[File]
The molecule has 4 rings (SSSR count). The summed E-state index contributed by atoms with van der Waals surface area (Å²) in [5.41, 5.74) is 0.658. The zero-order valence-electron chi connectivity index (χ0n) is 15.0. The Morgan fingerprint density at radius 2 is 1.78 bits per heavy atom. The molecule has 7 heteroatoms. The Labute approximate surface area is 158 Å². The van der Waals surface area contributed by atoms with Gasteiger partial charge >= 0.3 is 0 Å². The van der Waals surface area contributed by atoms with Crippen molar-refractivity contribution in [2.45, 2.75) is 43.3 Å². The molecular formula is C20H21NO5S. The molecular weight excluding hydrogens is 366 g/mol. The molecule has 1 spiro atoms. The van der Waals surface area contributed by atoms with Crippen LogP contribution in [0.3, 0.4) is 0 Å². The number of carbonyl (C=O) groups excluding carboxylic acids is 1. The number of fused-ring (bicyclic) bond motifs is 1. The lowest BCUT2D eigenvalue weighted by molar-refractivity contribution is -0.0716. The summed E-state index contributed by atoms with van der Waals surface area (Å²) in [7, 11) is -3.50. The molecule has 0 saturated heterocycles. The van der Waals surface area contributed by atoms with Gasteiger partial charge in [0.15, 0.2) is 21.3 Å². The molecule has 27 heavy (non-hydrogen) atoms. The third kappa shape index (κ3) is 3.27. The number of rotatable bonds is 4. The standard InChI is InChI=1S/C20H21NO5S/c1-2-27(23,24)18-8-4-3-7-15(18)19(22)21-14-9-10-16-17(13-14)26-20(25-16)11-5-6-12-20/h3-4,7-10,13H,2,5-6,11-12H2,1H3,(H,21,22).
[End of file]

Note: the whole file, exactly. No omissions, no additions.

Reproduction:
The molecule has 4 rings (SSSR count). The summed E-state index contributed by atoms with van der Waals surface area (Å²) in [5.41, 5.74) is 0.658. The zero-order valence-electron chi connectivity index (χ0n) is 15.0. The Morgan fingerprint density at radius 2 is 1.78 bits per heavy atom. The molecule has 7 heteroatoms. The Labute approximate surface area is 158 Å². The van der Waals surface area contributed by atoms with Gasteiger partial charge >= 0.3 is 0 Å². The van der Waals surface area contributed by atoms with Crippen molar-refractivity contribution in [2.45, 2.75) is 43.3 Å². The molecular formula is C20H21NO5S. The molecular weight excluding hydrogens is 366 g/mol. The molecule has 1 spiro atoms. The van der Waals surface area contributed by atoms with Crippen LogP contribution in [0.3, 0.4) is 0 Å². The number of carbonyl (C=O) groups excluding carboxylic acids is 1. The number of fused-ring (bicyclic) bond motifs is 1. The lowest BCUT2D eigenvalue weighted by molar-refractivity contribution is -0.0716. The summed E-state index contributed by atoms with van der Waals surface area (Å²) in [7, 11) is -3.50. The molecule has 0 saturated heterocycles. The van der Waals surface area contributed by atoms with Gasteiger partial charge in [0.15, 0.2) is 21.3 Å². The molecule has 27 heavy (non-hydrogen) atoms. The third kappa shape index (κ3) is 3.27. The number of rotatable bonds is 4. The standard InChI is InChI=1S/C20H21NO5S/c1-2-27(23,24)18-8-4-3-7-15(18)19(22)21-14-9-10-16-17(13-14)26-20(25-16)11-5-6-12-20/h3-4,7-10,13H,2,5-6,11-12H2,1H3,(H,21,22).